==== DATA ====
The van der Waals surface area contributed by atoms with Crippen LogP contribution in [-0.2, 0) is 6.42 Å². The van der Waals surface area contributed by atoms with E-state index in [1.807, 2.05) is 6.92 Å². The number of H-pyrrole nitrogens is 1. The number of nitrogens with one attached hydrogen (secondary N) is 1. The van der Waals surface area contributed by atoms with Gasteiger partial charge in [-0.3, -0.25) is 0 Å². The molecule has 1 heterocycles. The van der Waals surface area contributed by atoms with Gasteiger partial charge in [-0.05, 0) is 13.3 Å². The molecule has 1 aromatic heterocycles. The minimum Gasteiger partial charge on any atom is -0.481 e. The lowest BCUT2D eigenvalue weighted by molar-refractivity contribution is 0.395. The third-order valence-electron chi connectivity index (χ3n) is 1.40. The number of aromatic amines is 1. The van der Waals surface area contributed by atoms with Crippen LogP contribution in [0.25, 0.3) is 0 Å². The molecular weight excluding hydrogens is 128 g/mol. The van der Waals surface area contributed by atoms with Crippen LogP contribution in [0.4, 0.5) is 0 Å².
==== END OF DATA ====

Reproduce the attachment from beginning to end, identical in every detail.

The van der Waals surface area contributed by atoms with Crippen LogP contribution in [-0.2, 0) is 6.42 Å². The van der Waals surface area contributed by atoms with E-state index in [1.807, 2.05) is 6.92 Å². The number of H-pyrrole nitrogens is 1. The number of nitrogens with one attached hydrogen (secondary N) is 1. The van der Waals surface area contributed by atoms with Gasteiger partial charge in [-0.3, -0.25) is 0 Å². The molecule has 1 heterocycles. The van der Waals surface area contributed by atoms with Gasteiger partial charge in [-0.05, 0) is 13.3 Å². The molecule has 1 aromatic heterocycles. The minimum Gasteiger partial charge on any atom is -0.481 e. The lowest BCUT2D eigenvalue weighted by molar-refractivity contribution is 0.395. The third-order valence-electron chi connectivity index (χ3n) is 1.40. The number of aromatic amines is 1. The van der Waals surface area contributed by atoms with Crippen LogP contribution in [0.25, 0.3) is 0 Å². The molecular weight excluding hydrogens is 128 g/mol. The van der Waals surface area contributed by atoms with Crippen LogP contribution in [0.4, 0.5) is 0 Å².